The Oxford Handbook of International Relations
Christian Reus-Smit, Duncan Snidal, Associate Professor of Political Science Duncan Snidal
Oxford University Press, 2008 - Всего страниц: 772
The Oxford Handbook of International Relations offers the most authoritative and comprehensive overview to date of the field of International Relations. The Handbook debates the nature of the field itself, critically engages with the major theories, surveys a wide spectrum of methods, addresses the relationship between scholarship and policy making, and examines the field's relation with cognate disciplines. In so doing the Handbook gives readers authoritative and critical introductions to the subject and establish a sense of the field as a dynamic realm of argument and inquiry.
The Handbook has two key and distinctive organizing principles. The first is its ground-breaking approach to the normative component in theorizing about International Relations. Earlier volumes have concentrated almost exclusively on theories as purely empirical or positive theories, with small sub-sections left for 'ethics and International Relations'. But all International Relations theories have both empirical and normative aspects; even methodological choices entail implicit normative commitments. Without this understanding, some of the arguments in International Relations are routinely miscast. The Oxford Handbook of International Relations offers a comprehensive survey of the field that deepens our understanding of how empirical and normative theorizing interact to constitute International Relations as a field of study.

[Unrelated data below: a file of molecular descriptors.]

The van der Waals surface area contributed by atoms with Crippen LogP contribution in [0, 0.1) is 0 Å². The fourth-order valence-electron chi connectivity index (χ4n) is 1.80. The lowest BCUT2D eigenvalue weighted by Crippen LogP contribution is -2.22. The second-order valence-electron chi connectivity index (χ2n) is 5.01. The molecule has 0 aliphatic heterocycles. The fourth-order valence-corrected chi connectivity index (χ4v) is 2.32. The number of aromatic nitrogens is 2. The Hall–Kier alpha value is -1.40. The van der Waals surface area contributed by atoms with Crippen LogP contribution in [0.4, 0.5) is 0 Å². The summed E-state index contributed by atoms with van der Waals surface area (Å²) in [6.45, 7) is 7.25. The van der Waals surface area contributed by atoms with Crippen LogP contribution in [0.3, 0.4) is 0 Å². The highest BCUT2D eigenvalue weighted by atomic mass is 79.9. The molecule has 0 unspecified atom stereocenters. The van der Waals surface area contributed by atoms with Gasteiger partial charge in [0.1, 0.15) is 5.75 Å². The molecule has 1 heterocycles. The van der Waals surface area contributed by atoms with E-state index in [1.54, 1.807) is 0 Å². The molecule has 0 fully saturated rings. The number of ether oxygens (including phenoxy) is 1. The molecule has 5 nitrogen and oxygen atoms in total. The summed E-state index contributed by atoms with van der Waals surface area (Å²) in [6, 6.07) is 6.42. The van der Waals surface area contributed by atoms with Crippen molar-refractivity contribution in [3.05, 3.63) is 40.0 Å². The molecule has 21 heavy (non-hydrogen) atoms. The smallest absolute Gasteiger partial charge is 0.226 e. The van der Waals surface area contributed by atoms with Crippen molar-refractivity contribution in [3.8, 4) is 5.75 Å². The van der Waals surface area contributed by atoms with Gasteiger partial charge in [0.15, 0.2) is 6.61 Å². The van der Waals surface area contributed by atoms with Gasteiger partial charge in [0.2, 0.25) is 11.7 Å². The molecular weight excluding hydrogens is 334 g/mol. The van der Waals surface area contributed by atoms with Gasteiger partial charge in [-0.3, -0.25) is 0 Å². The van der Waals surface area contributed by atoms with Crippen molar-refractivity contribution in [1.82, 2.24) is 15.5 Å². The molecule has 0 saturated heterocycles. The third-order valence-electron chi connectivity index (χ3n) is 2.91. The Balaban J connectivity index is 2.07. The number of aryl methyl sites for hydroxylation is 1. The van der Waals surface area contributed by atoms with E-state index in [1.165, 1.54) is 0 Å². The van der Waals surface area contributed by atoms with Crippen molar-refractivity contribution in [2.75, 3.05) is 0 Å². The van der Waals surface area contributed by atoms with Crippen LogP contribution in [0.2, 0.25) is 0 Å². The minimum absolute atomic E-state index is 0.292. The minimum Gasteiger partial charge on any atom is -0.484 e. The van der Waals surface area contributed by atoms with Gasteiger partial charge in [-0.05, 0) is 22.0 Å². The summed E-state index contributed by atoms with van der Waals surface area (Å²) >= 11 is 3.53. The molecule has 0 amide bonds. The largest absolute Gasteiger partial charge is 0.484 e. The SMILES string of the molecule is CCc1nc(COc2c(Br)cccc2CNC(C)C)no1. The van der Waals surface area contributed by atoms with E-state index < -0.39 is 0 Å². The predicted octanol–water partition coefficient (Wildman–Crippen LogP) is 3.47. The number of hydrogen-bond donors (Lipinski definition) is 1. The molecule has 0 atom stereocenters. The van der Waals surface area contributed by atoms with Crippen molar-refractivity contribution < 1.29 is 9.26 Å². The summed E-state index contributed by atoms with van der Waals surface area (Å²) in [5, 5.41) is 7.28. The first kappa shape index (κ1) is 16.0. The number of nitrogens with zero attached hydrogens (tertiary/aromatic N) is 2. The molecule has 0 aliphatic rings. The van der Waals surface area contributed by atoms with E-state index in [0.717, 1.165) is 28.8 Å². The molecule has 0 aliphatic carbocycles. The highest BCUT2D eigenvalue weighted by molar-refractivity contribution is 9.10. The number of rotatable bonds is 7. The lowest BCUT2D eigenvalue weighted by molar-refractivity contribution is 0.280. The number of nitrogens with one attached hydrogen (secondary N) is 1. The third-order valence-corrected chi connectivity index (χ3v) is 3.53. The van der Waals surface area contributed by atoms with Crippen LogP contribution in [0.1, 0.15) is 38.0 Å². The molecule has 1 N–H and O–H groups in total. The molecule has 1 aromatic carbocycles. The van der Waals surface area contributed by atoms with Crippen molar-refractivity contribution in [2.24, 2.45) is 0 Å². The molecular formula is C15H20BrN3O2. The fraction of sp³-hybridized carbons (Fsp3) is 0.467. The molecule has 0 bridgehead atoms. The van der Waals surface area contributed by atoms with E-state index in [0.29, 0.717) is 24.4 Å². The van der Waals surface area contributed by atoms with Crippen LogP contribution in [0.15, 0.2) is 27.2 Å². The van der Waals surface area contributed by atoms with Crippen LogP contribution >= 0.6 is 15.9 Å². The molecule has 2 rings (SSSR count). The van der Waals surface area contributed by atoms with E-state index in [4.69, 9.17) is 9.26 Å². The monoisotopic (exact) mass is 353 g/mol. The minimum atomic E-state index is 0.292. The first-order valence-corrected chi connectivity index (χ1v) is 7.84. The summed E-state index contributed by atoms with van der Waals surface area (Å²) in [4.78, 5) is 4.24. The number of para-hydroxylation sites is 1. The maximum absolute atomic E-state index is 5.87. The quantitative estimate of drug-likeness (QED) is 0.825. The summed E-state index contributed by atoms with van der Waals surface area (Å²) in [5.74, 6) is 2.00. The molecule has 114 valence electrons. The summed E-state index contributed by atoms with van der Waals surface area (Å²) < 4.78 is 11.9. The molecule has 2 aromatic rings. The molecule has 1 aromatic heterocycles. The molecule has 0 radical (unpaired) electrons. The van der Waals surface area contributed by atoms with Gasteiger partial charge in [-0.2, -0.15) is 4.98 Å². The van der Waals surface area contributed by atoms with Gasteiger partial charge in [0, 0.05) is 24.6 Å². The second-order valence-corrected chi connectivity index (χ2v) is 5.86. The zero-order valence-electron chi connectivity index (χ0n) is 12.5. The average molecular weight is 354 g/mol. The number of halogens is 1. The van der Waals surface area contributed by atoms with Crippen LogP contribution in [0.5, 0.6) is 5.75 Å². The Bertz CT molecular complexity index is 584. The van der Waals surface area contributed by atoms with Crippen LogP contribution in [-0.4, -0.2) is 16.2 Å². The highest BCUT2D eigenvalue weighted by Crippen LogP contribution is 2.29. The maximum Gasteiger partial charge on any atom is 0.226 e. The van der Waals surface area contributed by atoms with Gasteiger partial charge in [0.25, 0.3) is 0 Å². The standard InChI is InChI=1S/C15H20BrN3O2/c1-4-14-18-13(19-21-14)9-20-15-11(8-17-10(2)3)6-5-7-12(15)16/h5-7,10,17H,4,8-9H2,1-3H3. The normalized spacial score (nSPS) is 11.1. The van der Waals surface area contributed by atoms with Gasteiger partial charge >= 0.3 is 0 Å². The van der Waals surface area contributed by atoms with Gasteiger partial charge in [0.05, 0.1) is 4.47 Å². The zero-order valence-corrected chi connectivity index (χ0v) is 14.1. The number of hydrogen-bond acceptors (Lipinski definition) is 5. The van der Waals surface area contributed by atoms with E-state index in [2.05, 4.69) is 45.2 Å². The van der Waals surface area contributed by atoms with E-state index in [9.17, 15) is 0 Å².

A second organizing principle is the analysis of how different perspectives have developed in relation to one another. Previous overviews of the field have treated contending theories and methods as isolated bodies of thought, or organized them into stylized 'great debates'. But these approaches obscure the dynamic interplay, conversation, and contestation between different perspectives. The Handbook examines this interplay, with chapter authors probing how their theory or approach has been affected by contestation with, and borrowing from, other approaches. In doing so it shows how diversity within International Relations has promoted, or perhaps sometimes stultified, progress in the field.
The Oxford Handbook of International Relations advances a markedly different perspective on the field of International Relations and will be essential for reading for those interested in the advanced study of global politics and international affairs.
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